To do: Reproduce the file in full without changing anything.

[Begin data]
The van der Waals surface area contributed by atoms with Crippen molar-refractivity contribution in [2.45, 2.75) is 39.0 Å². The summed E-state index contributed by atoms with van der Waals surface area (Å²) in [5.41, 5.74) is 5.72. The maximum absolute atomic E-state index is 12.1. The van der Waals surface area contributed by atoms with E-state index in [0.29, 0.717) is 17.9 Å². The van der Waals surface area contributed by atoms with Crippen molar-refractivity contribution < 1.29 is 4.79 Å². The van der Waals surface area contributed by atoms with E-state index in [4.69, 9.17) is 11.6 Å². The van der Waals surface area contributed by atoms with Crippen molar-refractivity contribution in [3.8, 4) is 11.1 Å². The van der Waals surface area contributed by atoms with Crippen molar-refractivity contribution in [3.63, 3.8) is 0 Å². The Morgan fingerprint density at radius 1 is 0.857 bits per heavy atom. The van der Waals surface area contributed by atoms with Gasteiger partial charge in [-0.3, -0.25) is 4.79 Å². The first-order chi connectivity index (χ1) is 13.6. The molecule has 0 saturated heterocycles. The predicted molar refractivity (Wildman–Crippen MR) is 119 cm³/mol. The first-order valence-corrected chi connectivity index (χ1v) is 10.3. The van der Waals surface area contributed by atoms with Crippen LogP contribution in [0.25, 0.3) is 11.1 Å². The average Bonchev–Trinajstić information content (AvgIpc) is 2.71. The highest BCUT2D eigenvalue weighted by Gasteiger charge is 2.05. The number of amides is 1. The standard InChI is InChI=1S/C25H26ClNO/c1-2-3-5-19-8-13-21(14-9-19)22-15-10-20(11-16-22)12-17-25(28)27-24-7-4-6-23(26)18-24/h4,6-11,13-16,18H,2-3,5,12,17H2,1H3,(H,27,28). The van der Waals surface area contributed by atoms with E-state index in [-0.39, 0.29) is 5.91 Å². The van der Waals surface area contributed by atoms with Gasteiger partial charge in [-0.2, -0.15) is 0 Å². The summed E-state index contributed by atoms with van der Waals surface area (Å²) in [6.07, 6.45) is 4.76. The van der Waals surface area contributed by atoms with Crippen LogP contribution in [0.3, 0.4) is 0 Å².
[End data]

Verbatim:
The van der Waals surface area contributed by atoms with Crippen molar-refractivity contribution in [2.45, 2.75) is 39.0 Å². The summed E-state index contributed by atoms with van der Waals surface area (Å²) in [5.41, 5.74) is 5.72. The maximum absolute atomic E-state index is 12.1. The van der Waals surface area contributed by atoms with E-state index in [0.29, 0.717) is 17.9 Å². The van der Waals surface area contributed by atoms with Crippen molar-refractivity contribution < 1.29 is 4.79 Å². The van der Waals surface area contributed by atoms with E-state index in [4.69, 9.17) is 11.6 Å². The van der Waals surface area contributed by atoms with Crippen molar-refractivity contribution in [3.8, 4) is 11.1 Å². The van der Waals surface area contributed by atoms with Crippen molar-refractivity contribution in [3.63, 3.8) is 0 Å². The Morgan fingerprint density at radius 1 is 0.857 bits per heavy atom. The van der Waals surface area contributed by atoms with Gasteiger partial charge in [-0.3, -0.25) is 4.79 Å². The first-order chi connectivity index (χ1) is 13.6. The molecule has 0 saturated heterocycles. The predicted molar refractivity (Wildman–Crippen MR) is 119 cm³/mol. The first-order valence-corrected chi connectivity index (χ1v) is 10.3. The van der Waals surface area contributed by atoms with Crippen LogP contribution in [0.25, 0.3) is 11.1 Å². The average Bonchev–Trinajstić information content (AvgIpc) is 2.71. The highest BCUT2D eigenvalue weighted by Gasteiger charge is 2.05. The number of amides is 1. The standard InChI is InChI=1S/C25H26ClNO/c1-2-3-5-19-8-13-21(14-9-19)22-15-10-20(11-16-22)12-17-25(28)27-24-7-4-6-23(26)18-24/h4,6-11,13-16,18H,2-3,5,12,17H2,1H3,(H,27,28). The van der Waals surface area contributed by atoms with E-state index in [-0.39, 0.29) is 5.91 Å². The van der Waals surface area contributed by atoms with Gasteiger partial charge in [-0.2, -0.15) is 0 Å². The summed E-state index contributed by atoms with van der Waals surface area (Å²) in [6.07, 6.45) is 4.76. The van der Waals surface area contributed by atoms with Crippen LogP contribution in [0.3, 0.4) is 0 Å².